As reported on this blog on September 27, 2016, the FTC issued a Final Order holding that LabMD’s data security practices were “unreasonable” and constituted an “unfair” business practice in violation of Section 5 of the Federal Trade Commission Act (“FTC Act”), 15 U.S.C. §45(a) and (n). The findings were a clear signal of the FTC’s expanding efforts to regulate data security and to incentivize companies handling sensitive data to implement and maintain strong data security practices. On Thursday, November 10, 2016, the 11th Circuit stayed enforcement of the FTC’s Final Order pending a full hearing and final decision on LabMD’s appeal, and called into question the validity of the FTC’s conclusions as to what may constitute an actionable “privacy harm” following a data security breach.
The FTC’s Final Order was viewed as a significant development in privacy law because the FTC concluded a “substantial injury” existed – and sanctions were appropriate – without any evidence of actual economic harm or physical injury, or any actual health or safety risks as a result of the data security breach. However, according to the 11th Circuit, the FTC’s conclusions raise “a serious legal question” justifying a stay pending resolution of the appeal for several reasons. First, the appeals court stated, “it is not clear that a reasonable interpretation of §45(n) includes intangible harms like those that the FTC found.” Second, it is not clear it was reasonable for the FTC to conclude that the data breach was “likely to cause substantial injury to consumers” in light of the actual scope of the breach and resulting “disclosure”. Third, the court concluded that the costs of complying with the FTC’s Final Order would cause LabMD irreparable injury because, if LabMD ultimately prevailed on appeal, the costs of compliance could not be recovered later given the FTC’s sovereign immunity. Finally, the court concluded that there would be no injury to other parties as a result of the stay.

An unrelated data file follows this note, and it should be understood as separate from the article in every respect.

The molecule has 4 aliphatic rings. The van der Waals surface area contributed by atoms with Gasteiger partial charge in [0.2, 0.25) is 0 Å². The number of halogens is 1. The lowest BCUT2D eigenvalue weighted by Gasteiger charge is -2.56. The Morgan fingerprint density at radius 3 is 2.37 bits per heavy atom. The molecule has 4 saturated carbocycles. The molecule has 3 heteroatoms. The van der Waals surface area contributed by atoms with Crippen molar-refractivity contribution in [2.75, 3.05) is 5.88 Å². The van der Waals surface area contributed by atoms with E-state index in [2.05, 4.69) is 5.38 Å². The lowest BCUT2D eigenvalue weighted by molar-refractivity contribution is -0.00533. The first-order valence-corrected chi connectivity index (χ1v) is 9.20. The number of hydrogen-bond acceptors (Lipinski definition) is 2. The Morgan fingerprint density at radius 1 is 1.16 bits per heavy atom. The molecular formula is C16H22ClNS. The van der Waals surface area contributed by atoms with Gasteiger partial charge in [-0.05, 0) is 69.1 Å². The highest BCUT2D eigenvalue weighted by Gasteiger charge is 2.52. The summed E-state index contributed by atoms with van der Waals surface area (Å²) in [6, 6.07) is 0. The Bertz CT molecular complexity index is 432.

While the 11th Circuit’s recent opinion is not the final word from the court on the various issues presented by LabMD’s appeal on the merits, it is clear that the court has some doubt as to whether the FTC was within its authority to enforce the FTC Act based upon perceived “intangible harms” and a low likelihood of any future harm. Stay tuned to this blog for future developments.
John T. Wolak is a Director in the Gibbons Business & Commercial Litigation Department.